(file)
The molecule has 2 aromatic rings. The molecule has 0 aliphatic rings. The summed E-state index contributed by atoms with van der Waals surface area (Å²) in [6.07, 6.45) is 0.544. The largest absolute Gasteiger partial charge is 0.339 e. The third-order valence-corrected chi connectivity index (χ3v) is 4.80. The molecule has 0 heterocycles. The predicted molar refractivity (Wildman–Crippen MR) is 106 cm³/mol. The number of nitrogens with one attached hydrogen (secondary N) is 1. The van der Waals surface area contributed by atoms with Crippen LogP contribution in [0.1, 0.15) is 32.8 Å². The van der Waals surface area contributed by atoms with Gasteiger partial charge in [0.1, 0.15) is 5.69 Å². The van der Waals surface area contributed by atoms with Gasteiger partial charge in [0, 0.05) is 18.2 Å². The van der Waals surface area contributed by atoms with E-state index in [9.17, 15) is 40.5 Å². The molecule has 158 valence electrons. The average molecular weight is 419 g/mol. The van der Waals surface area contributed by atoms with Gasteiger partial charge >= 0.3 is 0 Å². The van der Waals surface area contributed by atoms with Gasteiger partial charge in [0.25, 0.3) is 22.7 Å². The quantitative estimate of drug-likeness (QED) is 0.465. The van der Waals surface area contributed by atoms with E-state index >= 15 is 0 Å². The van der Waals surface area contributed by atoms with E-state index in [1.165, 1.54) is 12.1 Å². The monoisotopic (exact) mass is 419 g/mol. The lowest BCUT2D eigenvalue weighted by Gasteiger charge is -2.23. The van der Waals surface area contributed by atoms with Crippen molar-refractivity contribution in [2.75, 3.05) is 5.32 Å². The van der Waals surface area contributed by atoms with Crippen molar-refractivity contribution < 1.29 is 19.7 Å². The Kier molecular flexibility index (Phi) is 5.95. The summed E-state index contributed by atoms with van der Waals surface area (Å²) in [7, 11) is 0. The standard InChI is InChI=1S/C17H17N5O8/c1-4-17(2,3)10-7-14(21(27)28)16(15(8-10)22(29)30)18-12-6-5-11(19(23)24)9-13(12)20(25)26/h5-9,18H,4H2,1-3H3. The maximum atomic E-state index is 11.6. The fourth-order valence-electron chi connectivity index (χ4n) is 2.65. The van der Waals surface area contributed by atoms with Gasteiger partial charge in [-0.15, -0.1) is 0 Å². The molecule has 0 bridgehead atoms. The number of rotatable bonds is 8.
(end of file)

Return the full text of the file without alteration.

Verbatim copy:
The molecule has 2 aromatic rings. The molecule has 0 aliphatic rings. The summed E-state index contributed by atoms with van der Waals surface area (Å²) in [6.07, 6.45) is 0.544. The largest absolute Gasteiger partial charge is 0.339 e. The third-order valence-corrected chi connectivity index (χ3v) is 4.80. The molecule has 0 heterocycles. The predicted molar refractivity (Wildman–Crippen MR) is 106 cm³/mol. The number of nitrogens with one attached hydrogen (secondary N) is 1. The van der Waals surface area contributed by atoms with Crippen LogP contribution in [0.1, 0.15) is 32.8 Å². The van der Waals surface area contributed by atoms with Gasteiger partial charge in [0.1, 0.15) is 5.69 Å². The van der Waals surface area contributed by atoms with Gasteiger partial charge in [0, 0.05) is 18.2 Å². The van der Waals surface area contributed by atoms with E-state index in [9.17, 15) is 40.5 Å². The molecule has 158 valence electrons. The average molecular weight is 419 g/mol. The van der Waals surface area contributed by atoms with Gasteiger partial charge >= 0.3 is 0 Å². The van der Waals surface area contributed by atoms with Gasteiger partial charge in [0.25, 0.3) is 22.7 Å². The quantitative estimate of drug-likeness (QED) is 0.465. The van der Waals surface area contributed by atoms with E-state index >= 15 is 0 Å². The van der Waals surface area contributed by atoms with E-state index in [1.165, 1.54) is 12.1 Å². The monoisotopic (exact) mass is 419 g/mol. The lowest BCUT2D eigenvalue weighted by Gasteiger charge is -2.23. The van der Waals surface area contributed by atoms with Crippen molar-refractivity contribution in [2.75, 3.05) is 5.32 Å². The van der Waals surface area contributed by atoms with Crippen molar-refractivity contribution < 1.29 is 19.7 Å². The Kier molecular flexibility index (Phi) is 5.95. The summed E-state index contributed by atoms with van der Waals surface area (Å²) in [7, 11) is 0. The standard InChI is InChI=1S/C17H17N5O8/c1-4-17(2,3)10-7-14(21(27)28)16(15(8-10)22(29)30)18-12-6-5-11(19(23)24)9-13(12)20(25)26/h5-9,18H,4H2,1-3H3. The maximum atomic E-state index is 11.6. The fourth-order valence-electron chi connectivity index (χ4n) is 2.65. The van der Waals surface area contributed by atoms with Gasteiger partial charge in [-0.15, -0.1) is 0 Å². The molecule has 0 bridgehead atoms. The number of rotatable bonds is 8.